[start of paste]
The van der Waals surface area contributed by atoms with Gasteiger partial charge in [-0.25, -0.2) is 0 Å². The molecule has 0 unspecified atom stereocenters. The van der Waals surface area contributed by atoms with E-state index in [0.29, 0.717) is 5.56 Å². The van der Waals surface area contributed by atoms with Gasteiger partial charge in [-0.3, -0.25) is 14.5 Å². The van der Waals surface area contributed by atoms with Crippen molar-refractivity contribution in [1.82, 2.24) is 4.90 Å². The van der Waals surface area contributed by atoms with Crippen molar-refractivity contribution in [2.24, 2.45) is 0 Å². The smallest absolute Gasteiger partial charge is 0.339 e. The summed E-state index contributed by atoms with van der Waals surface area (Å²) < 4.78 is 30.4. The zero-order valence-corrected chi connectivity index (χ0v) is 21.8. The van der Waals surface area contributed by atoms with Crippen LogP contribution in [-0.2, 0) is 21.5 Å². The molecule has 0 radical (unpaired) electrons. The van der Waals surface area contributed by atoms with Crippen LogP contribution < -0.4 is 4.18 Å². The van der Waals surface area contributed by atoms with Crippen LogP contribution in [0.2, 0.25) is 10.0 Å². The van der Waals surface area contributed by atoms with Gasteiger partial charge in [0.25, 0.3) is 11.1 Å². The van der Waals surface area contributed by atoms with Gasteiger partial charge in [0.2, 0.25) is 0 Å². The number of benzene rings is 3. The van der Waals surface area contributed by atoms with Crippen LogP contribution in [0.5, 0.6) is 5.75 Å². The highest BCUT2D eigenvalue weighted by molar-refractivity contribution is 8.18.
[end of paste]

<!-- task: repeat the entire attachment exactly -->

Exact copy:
The van der Waals surface area contributed by atoms with Gasteiger partial charge in [-0.25, -0.2) is 0 Å². The molecule has 0 unspecified atom stereocenters. The van der Waals surface area contributed by atoms with E-state index in [0.29, 0.717) is 5.56 Å². The van der Waals surface area contributed by atoms with Gasteiger partial charge in [-0.3, -0.25) is 14.5 Å². The van der Waals surface area contributed by atoms with Crippen molar-refractivity contribution in [1.82, 2.24) is 4.90 Å². The van der Waals surface area contributed by atoms with Crippen molar-refractivity contribution in [2.24, 2.45) is 0 Å². The smallest absolute Gasteiger partial charge is 0.339 e. The summed E-state index contributed by atoms with van der Waals surface area (Å²) < 4.78 is 30.4. The zero-order valence-corrected chi connectivity index (χ0v) is 21.8. The van der Waals surface area contributed by atoms with Crippen LogP contribution in [-0.2, 0) is 21.5 Å². The molecule has 0 radical (unpaired) electrons. The van der Waals surface area contributed by atoms with Crippen LogP contribution < -0.4 is 4.18 Å². The van der Waals surface area contributed by atoms with Crippen LogP contribution in [0.2, 0.25) is 10.0 Å². The van der Waals surface area contributed by atoms with Gasteiger partial charge in [0.25, 0.3) is 11.1 Å². The van der Waals surface area contributed by atoms with Gasteiger partial charge in [0.2, 0.25) is 0 Å². The number of benzene rings is 3. The van der Waals surface area contributed by atoms with Crippen LogP contribution in [0.5, 0.6) is 5.75 Å². The highest BCUT2D eigenvalue weighted by molar-refractivity contribution is 8.18.